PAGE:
Mawson's Huts

Coordinates: 67°00′31.6″S 142°39′39.7″E / 67.008778°S 142.661028°E / -67.008778; 142.661028
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Mawson's Huts
View of Mawson's Huts during the Australasian Antarctic Expedition in 1911.
Mawson's Huts is located in Antarctica
Mawson's Huts
Mawson's Huts
Coordinates67°00′31.6″S 142°39′39.7″E / 67.008778°S 142.661028°E / -67.008778; 142.661028
State/territoryAustralian Antarctic Territory
Built in1912
Built byAustralasian Antarctic Expedition
Built forScientific outpost/exploration
Maintained byAustralian Antarctic Division; Mawson's Huts Foundation
WaterUnlimited, in ice form
Accessed bySea

Mawson's Huts are the collection of buildings located at Cape Denison, Commonwealth Bay, in the far eastern sector of the Australian Antarctic Territory, some 3000 km south of Hobart. The buildings were erected and occupied by the Australasian Antarctic Expedition (AAE) of 1911-1914, led by geologist and explorer Sir Douglas Mawson.

Mawson's Huts are rare as one of just six surviving sites from the Heroic Era of Antarctic exploration.[1] The Australasian Antarctic Expedition was the only Heroic Era expedition organised, manned and supported primarily by Australians.[2]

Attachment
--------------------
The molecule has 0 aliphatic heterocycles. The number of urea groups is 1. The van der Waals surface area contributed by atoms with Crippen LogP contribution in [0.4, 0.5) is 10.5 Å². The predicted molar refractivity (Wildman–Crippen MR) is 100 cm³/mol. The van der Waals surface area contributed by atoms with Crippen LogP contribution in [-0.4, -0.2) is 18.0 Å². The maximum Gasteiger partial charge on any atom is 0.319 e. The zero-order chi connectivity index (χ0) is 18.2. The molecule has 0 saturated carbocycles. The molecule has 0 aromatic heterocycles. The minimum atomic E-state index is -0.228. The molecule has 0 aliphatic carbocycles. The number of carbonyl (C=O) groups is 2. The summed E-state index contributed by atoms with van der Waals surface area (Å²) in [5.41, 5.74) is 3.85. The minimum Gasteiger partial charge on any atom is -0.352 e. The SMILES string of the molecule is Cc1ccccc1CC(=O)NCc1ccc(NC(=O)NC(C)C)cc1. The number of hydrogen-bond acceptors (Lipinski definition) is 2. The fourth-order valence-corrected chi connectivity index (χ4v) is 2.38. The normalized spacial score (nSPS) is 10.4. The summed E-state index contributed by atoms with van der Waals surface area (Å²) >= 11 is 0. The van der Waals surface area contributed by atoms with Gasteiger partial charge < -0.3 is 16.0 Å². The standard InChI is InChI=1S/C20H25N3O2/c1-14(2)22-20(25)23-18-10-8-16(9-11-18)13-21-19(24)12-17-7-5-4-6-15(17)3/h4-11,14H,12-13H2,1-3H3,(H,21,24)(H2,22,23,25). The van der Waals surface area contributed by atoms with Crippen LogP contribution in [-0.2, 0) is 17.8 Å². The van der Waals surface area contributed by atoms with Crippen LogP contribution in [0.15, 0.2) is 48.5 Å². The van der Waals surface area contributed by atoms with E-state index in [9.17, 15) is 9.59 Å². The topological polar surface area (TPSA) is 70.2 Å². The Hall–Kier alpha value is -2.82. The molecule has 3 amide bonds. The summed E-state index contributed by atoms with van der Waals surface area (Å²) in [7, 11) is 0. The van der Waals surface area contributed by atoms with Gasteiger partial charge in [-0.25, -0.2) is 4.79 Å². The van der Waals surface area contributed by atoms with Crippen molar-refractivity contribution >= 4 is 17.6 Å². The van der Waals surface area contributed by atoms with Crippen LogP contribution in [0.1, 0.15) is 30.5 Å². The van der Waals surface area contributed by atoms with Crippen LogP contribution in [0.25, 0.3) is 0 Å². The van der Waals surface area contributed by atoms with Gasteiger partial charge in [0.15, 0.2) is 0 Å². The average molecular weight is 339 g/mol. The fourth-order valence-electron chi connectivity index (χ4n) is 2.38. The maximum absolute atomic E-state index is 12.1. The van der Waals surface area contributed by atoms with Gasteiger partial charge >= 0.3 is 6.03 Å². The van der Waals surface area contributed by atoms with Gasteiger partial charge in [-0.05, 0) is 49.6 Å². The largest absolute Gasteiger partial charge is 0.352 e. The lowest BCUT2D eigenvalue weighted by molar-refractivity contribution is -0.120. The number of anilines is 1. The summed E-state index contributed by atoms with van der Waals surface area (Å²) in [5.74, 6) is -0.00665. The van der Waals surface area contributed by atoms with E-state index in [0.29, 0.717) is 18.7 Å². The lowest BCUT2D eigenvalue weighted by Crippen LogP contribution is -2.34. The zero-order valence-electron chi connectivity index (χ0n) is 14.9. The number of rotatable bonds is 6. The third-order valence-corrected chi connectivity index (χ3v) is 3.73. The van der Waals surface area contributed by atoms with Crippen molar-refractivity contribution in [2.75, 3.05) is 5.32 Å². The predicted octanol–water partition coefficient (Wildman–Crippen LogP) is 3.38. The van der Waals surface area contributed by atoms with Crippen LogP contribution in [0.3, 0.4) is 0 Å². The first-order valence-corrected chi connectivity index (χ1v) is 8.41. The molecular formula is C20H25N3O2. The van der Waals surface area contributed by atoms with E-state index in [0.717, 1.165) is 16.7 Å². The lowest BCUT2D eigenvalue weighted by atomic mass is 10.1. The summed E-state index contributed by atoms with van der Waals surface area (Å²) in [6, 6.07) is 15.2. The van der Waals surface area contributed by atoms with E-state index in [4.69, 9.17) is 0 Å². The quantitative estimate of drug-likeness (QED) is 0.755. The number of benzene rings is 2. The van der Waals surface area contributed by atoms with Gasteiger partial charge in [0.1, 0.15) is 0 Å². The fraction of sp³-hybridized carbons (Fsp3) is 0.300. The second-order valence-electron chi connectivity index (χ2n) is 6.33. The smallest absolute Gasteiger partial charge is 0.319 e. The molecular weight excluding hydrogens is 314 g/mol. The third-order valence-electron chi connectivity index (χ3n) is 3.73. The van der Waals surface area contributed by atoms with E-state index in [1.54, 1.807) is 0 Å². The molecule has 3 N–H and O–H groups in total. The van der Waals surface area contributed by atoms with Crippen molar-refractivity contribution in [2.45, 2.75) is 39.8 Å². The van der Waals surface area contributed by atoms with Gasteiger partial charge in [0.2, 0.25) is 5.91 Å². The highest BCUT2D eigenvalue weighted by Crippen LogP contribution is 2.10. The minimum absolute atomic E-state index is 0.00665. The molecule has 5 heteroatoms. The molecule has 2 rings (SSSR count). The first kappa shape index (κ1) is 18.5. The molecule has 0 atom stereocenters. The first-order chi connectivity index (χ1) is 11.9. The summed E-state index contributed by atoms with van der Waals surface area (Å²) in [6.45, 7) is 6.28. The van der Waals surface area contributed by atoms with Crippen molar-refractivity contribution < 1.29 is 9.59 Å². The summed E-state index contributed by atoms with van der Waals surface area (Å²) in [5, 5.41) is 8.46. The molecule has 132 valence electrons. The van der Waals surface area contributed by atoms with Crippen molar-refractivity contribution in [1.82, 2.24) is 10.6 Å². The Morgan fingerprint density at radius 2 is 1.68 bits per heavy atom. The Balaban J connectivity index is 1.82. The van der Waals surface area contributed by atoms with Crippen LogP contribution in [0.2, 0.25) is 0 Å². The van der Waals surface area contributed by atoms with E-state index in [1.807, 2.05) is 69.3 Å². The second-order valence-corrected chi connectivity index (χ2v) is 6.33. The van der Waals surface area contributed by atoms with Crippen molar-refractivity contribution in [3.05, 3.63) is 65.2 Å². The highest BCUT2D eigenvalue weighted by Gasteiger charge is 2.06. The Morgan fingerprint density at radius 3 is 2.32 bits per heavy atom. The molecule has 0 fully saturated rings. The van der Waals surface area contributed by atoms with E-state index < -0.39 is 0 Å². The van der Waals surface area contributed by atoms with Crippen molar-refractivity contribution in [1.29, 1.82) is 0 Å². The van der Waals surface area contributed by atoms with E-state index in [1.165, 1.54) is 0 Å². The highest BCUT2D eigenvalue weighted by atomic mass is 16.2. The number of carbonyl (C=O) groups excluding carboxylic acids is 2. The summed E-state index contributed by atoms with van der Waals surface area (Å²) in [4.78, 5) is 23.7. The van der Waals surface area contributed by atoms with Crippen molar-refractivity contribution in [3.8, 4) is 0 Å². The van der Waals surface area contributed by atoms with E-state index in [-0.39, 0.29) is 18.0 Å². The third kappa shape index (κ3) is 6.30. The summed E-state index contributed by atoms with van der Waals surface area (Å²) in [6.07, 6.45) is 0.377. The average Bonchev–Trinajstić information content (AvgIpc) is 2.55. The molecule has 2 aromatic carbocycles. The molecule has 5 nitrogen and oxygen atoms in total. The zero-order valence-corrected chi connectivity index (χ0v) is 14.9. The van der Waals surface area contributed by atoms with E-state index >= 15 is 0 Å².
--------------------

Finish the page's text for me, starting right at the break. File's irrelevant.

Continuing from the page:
The huts included a magnetograph hut, used to measure variations in the south magnetic pole; an absolute magnetic hut, which was used as a reference point for studies in the magnetograph hut; and the transit hut, an astronomical observatory.[1]

The most important building at the site is the winter living quarters, known as "Mawson's Hut". This pyramid-roofed hut was home to the eighteen men of the AAE main base party in 1912, and the seven (including Douglas Mawson) who stayed on for an unplanned second year in 1913. The hut combines two sections - the living quarters and the workshop, prefabricated in Sydney and Melbourne respectively, and shipped to the site for construction in 1912 by the AAE team.


Using a wireless relay station on Macquarie Island, it was possible to contact the Australian mainland by radio. The AAE was the first expedition that had this possibility. Meteorological observations got transmitted by the system continuously. It was the first use of radio on the Antarctic continent.[3]

The main hut[edit]

The main hut included facilities for eighteen men but it only measured 7.3 m × 7.3 m (24.0 ft × 24.0 ft), an area of 53 m2 (570 sq ft). The adjoining workshop measured 5.5 m × 4.9 m (18.0 ft × 16.1 ft), an area of 27 m2 (291 sq ft). On three sides the building is surrounded with 1.5 m (4.9 ft) wide verandas. The Verandas were used for many different things including housing the sled dogs.

The main hut contains a kitchen, a laundry, a storage and a sleeping room.[4]

Conservation and heritage recognition[edit]

View of Mawson's Huts in February 2006, a year after the site was designated an Australian National Heritage Site.